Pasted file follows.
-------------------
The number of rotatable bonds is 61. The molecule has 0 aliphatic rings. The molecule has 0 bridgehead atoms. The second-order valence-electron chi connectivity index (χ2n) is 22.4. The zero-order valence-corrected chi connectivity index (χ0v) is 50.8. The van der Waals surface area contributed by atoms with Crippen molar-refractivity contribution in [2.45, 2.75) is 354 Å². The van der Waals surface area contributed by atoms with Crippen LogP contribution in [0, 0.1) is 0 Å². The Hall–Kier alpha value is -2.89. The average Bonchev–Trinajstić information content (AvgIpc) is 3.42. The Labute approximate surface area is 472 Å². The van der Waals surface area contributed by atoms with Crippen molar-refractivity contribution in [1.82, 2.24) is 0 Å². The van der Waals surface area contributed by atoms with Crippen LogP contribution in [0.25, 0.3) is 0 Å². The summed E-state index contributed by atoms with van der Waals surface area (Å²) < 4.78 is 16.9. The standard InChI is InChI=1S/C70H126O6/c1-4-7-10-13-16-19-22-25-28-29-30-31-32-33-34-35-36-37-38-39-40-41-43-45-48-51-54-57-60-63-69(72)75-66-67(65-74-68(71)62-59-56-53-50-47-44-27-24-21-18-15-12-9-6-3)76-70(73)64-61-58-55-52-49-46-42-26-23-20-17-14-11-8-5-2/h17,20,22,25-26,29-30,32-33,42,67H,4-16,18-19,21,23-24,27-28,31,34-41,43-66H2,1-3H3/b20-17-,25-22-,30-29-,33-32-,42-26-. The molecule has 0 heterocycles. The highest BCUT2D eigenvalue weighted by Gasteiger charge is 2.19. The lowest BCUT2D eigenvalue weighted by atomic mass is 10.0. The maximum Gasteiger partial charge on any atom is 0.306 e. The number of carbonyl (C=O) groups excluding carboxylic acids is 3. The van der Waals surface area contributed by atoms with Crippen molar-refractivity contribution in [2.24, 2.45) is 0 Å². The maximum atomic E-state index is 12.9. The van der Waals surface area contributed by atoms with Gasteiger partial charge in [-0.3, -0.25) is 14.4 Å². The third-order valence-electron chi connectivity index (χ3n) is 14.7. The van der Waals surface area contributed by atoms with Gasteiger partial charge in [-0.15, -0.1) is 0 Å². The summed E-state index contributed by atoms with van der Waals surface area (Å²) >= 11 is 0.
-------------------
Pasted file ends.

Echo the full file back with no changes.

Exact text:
The number of rotatable bonds is 61. The molecule has 0 aliphatic rings. The molecule has 0 bridgehead atoms. The second-order valence-electron chi connectivity index (χ2n) is 22.4. The zero-order valence-corrected chi connectivity index (χ0v) is 50.8. The van der Waals surface area contributed by atoms with Crippen molar-refractivity contribution in [2.45, 2.75) is 354 Å². The van der Waals surface area contributed by atoms with Crippen LogP contribution in [0, 0.1) is 0 Å². The Hall–Kier alpha value is -2.89. The average Bonchev–Trinajstić information content (AvgIpc) is 3.42. The Labute approximate surface area is 472 Å². The van der Waals surface area contributed by atoms with Crippen molar-refractivity contribution in [1.82, 2.24) is 0 Å². The van der Waals surface area contributed by atoms with Crippen LogP contribution in [0.25, 0.3) is 0 Å². The summed E-state index contributed by atoms with van der Waals surface area (Å²) < 4.78 is 16.9. The standard InChI is InChI=1S/C70H126O6/c1-4-7-10-13-16-19-22-25-28-29-30-31-32-33-34-35-36-37-38-39-40-41-43-45-48-51-54-57-60-63-69(72)75-66-67(65-74-68(71)62-59-56-53-50-47-44-27-24-21-18-15-12-9-6-3)76-70(73)64-61-58-55-52-49-46-42-26-23-20-17-14-11-8-5-2/h17,20,22,25-26,29-30,32-33,42,67H,4-16,18-19,21,23-24,27-28,31,34-41,43-66H2,1-3H3/b20-17-,25-22-,30-29-,33-32-,42-26-. The molecule has 0 heterocycles. The highest BCUT2D eigenvalue weighted by Gasteiger charge is 2.19. The lowest BCUT2D eigenvalue weighted by atomic mass is 10.0. The maximum Gasteiger partial charge on any atom is 0.306 e. The number of carbonyl (C=O) groups excluding carboxylic acids is 3. The van der Waals surface area contributed by atoms with Crippen molar-refractivity contribution in [2.24, 2.45) is 0 Å². The maximum atomic E-state index is 12.9. The van der Waals surface area contributed by atoms with Gasteiger partial charge in [-0.3, -0.25) is 14.4 Å². The third-order valence-electron chi connectivity index (χ3n) is 14.7. The van der Waals surface area contributed by atoms with Gasteiger partial charge in [-0.15, -0.1) is 0 Å². The summed E-state index contributed by atoms with van der Waals surface area (Å²) >= 11 is 0.